Generation Z: Screenagers
The Washington Post has published a big story Screenagers — better known as Generation Z or even Homelanders. Here is an excerpt:
They are the true “digital natives,” a label that carries profound implications for their social lives and emotional health, not to mention their minds: Studies show that constant exposure to screens changes the neural circuitry of developing brains, leading to shorter attention spans, stunted social skills and a heightened ability to multitask.
If you are a parent or grandparent or work with kids who 18-20 or younger, you will want to learn everything you can about Generation Z.
The story highlights the work of The Center for Generational Kinetics, an Austin-based company that is a leader in generational research about Millennials and Gen Z.
Here are some of the latest stories about Gen X.
The 30th Anniversary of Hands Across America from Light From A Pixel: A Blog on Spiritual and Philosophical Issues of the Generation X Experience, by Chloe. I remember being so amazed by this event!
The Soundtrack of a Divorce Generation is an informed piece on a number of 90s bands (clips included) who sang about child abuse and dysfunctional families in ways not previously so explicit or frequent. If you have been touched by divorce, either as a child or an adult, be sure to check out Joel Patterson’s thoughtful piece on the dark chapters. It brought to mind a couple songs from the 80s about child abuse — Hell Is For Children by Pat Benatar and Luka by Suzanne Vega.
Malls in 1989
Mashable has published a story about mall pictures from 1989. This is sure to strike a few memories. Check it out. The pictures are the work of photographer Michael Galinsky. His book is Malls Across America.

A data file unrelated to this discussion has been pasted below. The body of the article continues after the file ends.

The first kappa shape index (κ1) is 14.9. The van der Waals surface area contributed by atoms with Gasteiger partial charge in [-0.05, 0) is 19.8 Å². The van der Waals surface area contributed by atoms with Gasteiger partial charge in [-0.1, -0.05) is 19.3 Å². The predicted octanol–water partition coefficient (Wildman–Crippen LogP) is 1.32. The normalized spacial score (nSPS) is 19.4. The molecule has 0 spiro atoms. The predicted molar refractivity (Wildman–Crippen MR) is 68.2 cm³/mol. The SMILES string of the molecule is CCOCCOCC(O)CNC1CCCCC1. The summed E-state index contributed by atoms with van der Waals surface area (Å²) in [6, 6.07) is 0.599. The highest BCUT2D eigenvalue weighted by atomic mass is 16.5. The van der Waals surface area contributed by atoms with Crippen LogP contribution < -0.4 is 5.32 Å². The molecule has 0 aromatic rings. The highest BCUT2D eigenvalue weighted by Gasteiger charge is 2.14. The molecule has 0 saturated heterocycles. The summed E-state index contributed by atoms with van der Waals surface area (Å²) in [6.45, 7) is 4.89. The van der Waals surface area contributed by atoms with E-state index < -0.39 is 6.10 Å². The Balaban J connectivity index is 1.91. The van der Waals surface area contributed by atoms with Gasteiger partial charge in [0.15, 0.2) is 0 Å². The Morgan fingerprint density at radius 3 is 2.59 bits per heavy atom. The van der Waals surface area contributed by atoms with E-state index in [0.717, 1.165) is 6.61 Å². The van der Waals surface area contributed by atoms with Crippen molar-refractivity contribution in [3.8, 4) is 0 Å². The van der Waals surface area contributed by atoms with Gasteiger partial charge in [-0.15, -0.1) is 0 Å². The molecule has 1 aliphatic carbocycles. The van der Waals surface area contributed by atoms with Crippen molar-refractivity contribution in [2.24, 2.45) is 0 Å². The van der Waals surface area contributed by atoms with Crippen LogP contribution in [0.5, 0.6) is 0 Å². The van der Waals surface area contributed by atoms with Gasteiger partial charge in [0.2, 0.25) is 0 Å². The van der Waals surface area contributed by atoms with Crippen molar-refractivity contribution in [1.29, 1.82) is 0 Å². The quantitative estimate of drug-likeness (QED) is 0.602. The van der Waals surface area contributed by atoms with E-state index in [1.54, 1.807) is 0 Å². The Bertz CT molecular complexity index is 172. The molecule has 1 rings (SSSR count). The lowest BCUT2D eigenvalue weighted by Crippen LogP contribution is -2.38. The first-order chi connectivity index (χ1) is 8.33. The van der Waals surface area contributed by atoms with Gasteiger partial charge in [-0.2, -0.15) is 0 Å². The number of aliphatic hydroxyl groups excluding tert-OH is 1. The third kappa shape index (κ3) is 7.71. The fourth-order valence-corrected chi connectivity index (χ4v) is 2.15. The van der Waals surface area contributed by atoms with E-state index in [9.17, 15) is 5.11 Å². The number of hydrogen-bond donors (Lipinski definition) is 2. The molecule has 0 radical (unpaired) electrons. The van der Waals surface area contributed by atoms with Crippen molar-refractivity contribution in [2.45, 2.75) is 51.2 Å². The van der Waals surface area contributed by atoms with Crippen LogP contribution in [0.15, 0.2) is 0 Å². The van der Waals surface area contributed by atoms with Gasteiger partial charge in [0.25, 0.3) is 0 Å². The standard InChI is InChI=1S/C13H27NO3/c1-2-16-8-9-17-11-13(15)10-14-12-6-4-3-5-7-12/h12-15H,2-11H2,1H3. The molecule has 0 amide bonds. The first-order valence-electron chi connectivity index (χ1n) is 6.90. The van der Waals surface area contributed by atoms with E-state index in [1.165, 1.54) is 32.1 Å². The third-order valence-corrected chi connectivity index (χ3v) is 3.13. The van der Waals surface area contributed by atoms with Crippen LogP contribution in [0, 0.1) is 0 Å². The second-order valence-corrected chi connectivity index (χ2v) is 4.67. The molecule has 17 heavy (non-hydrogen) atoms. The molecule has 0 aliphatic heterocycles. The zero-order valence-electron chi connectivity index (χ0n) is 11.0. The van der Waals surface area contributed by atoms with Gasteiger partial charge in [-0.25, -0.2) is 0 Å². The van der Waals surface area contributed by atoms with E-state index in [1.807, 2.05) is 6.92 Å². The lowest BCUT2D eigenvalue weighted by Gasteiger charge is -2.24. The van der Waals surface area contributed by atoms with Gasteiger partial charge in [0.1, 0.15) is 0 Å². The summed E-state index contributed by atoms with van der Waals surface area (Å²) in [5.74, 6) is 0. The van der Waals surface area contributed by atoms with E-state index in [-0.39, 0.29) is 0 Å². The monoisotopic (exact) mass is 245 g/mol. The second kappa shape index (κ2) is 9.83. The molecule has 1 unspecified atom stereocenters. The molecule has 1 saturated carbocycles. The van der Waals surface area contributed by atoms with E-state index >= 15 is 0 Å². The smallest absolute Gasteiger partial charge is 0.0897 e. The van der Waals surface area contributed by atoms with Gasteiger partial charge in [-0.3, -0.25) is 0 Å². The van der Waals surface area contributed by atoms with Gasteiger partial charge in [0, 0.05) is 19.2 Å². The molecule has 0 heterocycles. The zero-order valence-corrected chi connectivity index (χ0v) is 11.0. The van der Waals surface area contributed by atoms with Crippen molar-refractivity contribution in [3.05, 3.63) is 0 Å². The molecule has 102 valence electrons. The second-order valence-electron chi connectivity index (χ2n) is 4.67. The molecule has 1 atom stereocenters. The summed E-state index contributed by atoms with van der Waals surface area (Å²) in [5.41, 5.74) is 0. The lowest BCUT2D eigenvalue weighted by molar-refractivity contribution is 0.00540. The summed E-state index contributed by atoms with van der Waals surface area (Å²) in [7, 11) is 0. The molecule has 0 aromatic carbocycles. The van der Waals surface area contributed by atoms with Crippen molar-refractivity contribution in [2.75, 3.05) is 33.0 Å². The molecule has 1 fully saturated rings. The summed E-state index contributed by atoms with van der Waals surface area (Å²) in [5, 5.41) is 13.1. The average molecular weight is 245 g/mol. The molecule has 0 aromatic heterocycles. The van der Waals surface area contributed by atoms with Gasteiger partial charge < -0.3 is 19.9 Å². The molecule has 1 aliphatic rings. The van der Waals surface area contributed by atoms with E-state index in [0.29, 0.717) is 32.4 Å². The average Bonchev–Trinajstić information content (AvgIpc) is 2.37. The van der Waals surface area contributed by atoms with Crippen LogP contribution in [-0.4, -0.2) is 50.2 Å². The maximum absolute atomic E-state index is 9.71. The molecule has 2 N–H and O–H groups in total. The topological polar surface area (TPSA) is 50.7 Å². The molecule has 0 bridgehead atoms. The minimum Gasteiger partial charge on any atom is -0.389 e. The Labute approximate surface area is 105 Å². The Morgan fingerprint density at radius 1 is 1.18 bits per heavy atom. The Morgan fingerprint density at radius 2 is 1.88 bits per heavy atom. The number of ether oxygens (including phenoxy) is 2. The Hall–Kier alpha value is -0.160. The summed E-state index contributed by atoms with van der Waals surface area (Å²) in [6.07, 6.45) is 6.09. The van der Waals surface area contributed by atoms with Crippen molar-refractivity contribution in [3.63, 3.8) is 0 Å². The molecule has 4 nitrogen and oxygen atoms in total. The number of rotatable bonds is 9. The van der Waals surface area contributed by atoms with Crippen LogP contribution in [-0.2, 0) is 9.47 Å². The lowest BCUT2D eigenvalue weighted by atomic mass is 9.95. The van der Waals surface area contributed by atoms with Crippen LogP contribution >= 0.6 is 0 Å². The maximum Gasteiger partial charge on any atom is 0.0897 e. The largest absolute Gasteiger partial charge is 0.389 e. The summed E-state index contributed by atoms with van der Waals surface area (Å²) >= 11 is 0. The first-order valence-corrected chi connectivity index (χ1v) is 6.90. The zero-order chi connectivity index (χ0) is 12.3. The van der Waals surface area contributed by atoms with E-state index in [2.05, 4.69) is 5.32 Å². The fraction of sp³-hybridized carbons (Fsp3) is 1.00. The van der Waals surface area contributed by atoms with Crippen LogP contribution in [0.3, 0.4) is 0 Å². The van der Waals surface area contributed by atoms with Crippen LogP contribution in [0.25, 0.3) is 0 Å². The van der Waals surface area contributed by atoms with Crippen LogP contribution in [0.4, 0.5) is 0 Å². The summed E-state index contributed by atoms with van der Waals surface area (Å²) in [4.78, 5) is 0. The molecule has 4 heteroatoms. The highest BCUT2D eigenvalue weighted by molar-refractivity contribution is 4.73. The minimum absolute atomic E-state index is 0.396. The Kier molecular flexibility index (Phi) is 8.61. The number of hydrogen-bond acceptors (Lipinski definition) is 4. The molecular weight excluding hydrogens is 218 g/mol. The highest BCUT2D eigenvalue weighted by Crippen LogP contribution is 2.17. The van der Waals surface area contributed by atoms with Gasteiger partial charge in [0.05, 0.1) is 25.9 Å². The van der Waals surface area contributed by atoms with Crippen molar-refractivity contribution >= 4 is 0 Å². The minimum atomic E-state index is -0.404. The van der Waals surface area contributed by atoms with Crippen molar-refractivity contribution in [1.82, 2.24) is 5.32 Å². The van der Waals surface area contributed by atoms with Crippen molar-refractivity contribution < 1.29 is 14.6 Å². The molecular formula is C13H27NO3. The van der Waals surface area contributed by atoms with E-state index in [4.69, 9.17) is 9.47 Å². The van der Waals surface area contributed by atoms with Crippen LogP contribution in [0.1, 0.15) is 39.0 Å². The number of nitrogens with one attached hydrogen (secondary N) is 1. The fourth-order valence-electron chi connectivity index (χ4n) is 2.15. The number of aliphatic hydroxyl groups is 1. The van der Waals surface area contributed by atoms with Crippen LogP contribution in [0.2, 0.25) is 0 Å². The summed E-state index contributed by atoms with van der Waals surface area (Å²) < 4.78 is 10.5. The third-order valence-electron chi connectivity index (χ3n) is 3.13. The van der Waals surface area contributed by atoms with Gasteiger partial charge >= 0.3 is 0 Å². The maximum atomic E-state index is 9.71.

Rare Commentary on the Silent Generation
Rabbi James Rudin has written a rare commentary about the Silent Generation, also known as the Lucky Few because of their financial prosperity. I almost never see anything written in mainstream media about this generation, born roughly between 1924 and 1945. This is such a terrific piece! Rudin quotes a lyric from Stephen Sondheim’s Follies:
I’ve run the gamut, A to Z
Three cheers and dammit, C’est la vie
I got through all of last year, and I’m here
Lord knows, at least I was there, and I’m here
Look who’s here, I’m still here…
Rock Hall of Fame Politics and Power Exhibit
The Rock and Roll Hall of Fame, Cleveland, has a new exhibit, Politics and Power. Twisted Sister Frontman Dee Snider, who testified at the 1985 Senate Hearing on Parental Advisory, opened the exhibit. That was the year I graduated from high school. Something notable happened that year in the history of Generation X: My senior class voted to make Twisted Sister’s song, We’re Not Gonna Take It, our class song. If I recall correctly, the song along with class colors appeared on graduation announcements. I think some parents were so mad they refused to mail them to family and friends. I could be making this up, but I don’t think so. Time is taking a toll on the old brain, y’all. I need to start doing Roku or is it Sodoku? Maybe I’ll just stick to some crossword puzzles or something. Anyway, if our parents saw this video they might have feared for their lives. D
If you read the story on Gen Z, what was your biggest takeaway? Mine was that my two younger screenagers are not getting phones until they turn 90.